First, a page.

Inventive device to help prevent overuse of pesticides in agriculture wins Samsung’s Solve for Tomorrow competition

February 15, 2024
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Samsung Electronics Australia has today announced the winners of Solve for Tomorrow 2023, a nationwide competition that challenges the next generation of young Australian innovators aged 14-24 to use their STEM (Science, Technology, Engineering, and Mathematics), creative, critical thinking, collaborative, and communication skills to create solutions that address the issues they are most passionate about.


Members of Team ORS from left, Michael Nefiodovas, Conor Bennett, Karam Thethy, Celine Wang, Peter Tanner, Jack Sun, Oliver Cheng, Arthur Caspelherr, and Filip Najdovski


Perth-based Team ORS consisting of Michael Nefiodovas, Conor Bennett, Karam Thethy, Celine Wang, Peter Tanner, Jack Sun, Oliver Cheng, Arthur Caspelherr, Katrina Yan, and Filip Najdovski have taken out the top prize. Their innovative idea entails a device which aims to help farmers gather and analyse data on pest populations, to reduce the amount of pesticide used. As the major prize winner, Team ORS has won $10,000 to contribute towards progressing their idea. The team’s goal is to aid farmers in making informed pesticide-led decisions, and help to balance crop protection and ecological responsibility.


Commenting on the win, Team ORS said “Everyone is very excited, our inspiration stemmed from the deep connection Australian farmers have with their environment and the rising public demand for sustainability. Leveraging our passion and expertise in mathematics, statistics, and machine learning, we saw an opportunity in the precision agriculture space where ecological care aligns with farmers’ economic interests. This recognition will allow us to advance our solution, accelerating its translation into a real farm environment.”


Progress photos of Team ORS’ prototype.


Sydney-based Amelie Ritchie and Harlen Postill have devised Petal Path, winning the minor prize for the 19-to-24-year-old bracket. The mobile app gamifies community contributions to maps then plots the best route for those who use wheelchairs or mobility aids. Sustainabili-tree created by Melbournian high school students Flynn, Mikey and George is a sustainability-focused logistic network to recycle old Christmas trees into next year’s wrapping paper. The idea has won the minor prize for the 14-to-18-year-old bracket. Both runner-up prize winners have won $5,000 to take the next step in their projects. In addition to the prize money, each of the three winning teams have received a Samsung productivity pack that includes a Samsung Z Flip5 5G, 27″ Smart Monitor M5, and Galaxy Buds2 Pro.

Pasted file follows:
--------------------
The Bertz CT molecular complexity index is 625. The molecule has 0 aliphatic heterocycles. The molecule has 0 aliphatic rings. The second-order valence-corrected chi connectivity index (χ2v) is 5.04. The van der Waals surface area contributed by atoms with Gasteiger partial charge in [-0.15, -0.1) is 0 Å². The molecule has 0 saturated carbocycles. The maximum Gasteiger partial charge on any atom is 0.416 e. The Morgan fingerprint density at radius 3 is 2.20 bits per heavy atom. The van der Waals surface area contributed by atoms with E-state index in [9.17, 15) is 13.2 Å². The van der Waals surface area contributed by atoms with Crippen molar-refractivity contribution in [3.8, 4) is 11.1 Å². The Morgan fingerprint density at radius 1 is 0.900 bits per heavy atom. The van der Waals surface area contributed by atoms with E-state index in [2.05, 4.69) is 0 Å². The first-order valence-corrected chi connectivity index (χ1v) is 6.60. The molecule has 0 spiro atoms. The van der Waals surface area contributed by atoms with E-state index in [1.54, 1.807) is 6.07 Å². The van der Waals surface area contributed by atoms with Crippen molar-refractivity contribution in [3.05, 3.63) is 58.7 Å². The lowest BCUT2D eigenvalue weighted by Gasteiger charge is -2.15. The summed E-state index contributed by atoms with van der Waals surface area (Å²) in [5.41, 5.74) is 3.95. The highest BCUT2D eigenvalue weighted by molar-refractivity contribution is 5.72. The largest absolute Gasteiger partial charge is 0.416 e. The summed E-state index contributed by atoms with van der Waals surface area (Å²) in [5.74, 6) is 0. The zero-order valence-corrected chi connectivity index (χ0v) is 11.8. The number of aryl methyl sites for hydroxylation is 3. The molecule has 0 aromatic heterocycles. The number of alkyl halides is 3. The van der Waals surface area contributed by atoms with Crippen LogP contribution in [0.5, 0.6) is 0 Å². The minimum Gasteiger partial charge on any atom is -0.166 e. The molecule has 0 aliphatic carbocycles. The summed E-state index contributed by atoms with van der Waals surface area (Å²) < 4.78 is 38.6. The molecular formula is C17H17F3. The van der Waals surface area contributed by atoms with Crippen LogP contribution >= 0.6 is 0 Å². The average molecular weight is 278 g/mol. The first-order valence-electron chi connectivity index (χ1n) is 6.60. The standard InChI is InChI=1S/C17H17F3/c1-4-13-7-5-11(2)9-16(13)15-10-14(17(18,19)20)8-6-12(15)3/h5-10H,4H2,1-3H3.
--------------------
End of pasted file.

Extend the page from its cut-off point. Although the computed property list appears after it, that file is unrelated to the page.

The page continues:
“This is an incredibly honouring experience,” said Petal Path App’s Amelie and Harlen. “More than 180,000 Australians wheelchair users, including one of our teammates, face increased difficulty when navigating paths and roads in poor condition. We hope our innovation will go a long way in helping those living with a physical disability find the most accessible way of reaching their destination safely. The prize money will go towards developing the app and bringing it to market.”


Minor Prize winners (19-24 years), Harlen Postill (left) and Amelie Ritchie (right)


Sustainabili-tree’s Flynn, George, and Mikey said “The Solve for Tomorrow competition gave us the spark to work on our idea and actually make it happen. Our recycling network is a two-tiered solution to help reduce waste while also increasing the joy of sustainability at Christmas time. We can’t wait to start partnering with local councils and getting the program rolled out!”


Minor Prize winners (14-18 years) from left, George, Mikey and Flynn


This year for the first time, Samsung also conducted a series of in-person ‘Design Sprints’ in partnership with student advocacy organisation Student Edge which helped potential Solve for Tomorrow participants brainstorm, shape, and present their ideas. Four events were held across Sydney with 60 people in total attending. Petal Path creators, Harlen and Amelie, also submitted their winning entry off the back of attending one of these sprints.



Brett Turnbull, Director of Corporate Marketing at Samsung Electronics Australia, and judge on the panel for Solve for Tomorrow 2023 said, “At Samsung, we’re committed to providing young people a platform to propel their ideas forward and celebrate STEM knowledge by addressing real-world issues. Our research shows young Australians are a purpose-driven generation, and that’s come through in the entries this year with the diversity of topics participants tackled and the passion behind their ideas.”


The Samsung Solve for Tomorrow has been empowering young innovator since launching in Australia in 2021, reaching hundreds of students, fostering their passion for STEM, and encouraging them to pursue careers in the industry. To participate in Solve for Tomorrow, young Australians aged 14-24 needed to submit a 500-word proposal outlining the issue facing their community and how they would use STEM to solve it. A panel of judges reviewed the proposals and selected the winners based on a scoring system analysing their STEM application, creativity, feasibility, relevancy, and presentation.

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